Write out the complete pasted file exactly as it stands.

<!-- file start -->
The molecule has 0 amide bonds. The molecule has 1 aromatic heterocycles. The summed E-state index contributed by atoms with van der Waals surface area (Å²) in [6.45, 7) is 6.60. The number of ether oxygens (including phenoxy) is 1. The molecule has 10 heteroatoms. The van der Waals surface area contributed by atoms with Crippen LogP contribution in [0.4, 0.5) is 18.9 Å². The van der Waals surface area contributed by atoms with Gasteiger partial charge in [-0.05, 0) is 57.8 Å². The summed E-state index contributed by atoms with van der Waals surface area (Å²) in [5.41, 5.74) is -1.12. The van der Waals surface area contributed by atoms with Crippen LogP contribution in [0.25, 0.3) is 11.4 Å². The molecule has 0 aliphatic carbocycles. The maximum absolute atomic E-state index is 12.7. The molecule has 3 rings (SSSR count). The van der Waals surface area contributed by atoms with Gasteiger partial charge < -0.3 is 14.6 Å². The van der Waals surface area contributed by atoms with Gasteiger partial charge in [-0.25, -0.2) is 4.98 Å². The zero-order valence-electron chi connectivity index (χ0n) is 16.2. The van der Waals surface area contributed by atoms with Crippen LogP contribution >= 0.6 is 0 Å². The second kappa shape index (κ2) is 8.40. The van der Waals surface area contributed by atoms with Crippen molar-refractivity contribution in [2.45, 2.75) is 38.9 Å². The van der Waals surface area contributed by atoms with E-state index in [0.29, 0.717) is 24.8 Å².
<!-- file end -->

The molecule has 0 amide bonds. The molecule has 1 aromatic heterocycles. The summed E-state index contributed by atoms with van der Waals surface area (Å²) in [6.45, 7) is 6.60. The number of ether oxygens (including phenoxy) is 1. The molecule has 10 heteroatoms. The van der Waals surface area contributed by atoms with Crippen LogP contribution in [0.4, 0.5) is 18.9 Å². The van der Waals surface area contributed by atoms with Gasteiger partial charge in [-0.05, 0) is 57.8 Å². The summed E-state index contributed by atoms with van der Waals surface area (Å²) in [5.41, 5.74) is -1.12. The van der Waals surface area contributed by atoms with Crippen LogP contribution in [0.25, 0.3) is 11.4 Å². The molecule has 0 aliphatic carbocycles. The maximum absolute atomic E-state index is 12.7. The molecule has 3 rings (SSSR count). The van der Waals surface area contributed by atoms with Gasteiger partial charge < -0.3 is 14.6 Å². The van der Waals surface area contributed by atoms with Gasteiger partial charge in [-0.25, -0.2) is 4.98 Å². The zero-order valence-electron chi connectivity index (χ0n) is 16.2. The van der Waals surface area contributed by atoms with Crippen LogP contribution >= 0.6 is 0 Å². The second kappa shape index (κ2) is 8.40. The van der Waals surface area contributed by atoms with Crippen molar-refractivity contribution in [2.45, 2.75) is 38.9 Å². The van der Waals surface area contributed by atoms with E-state index in [0.29, 0.717) is 24.8 Å².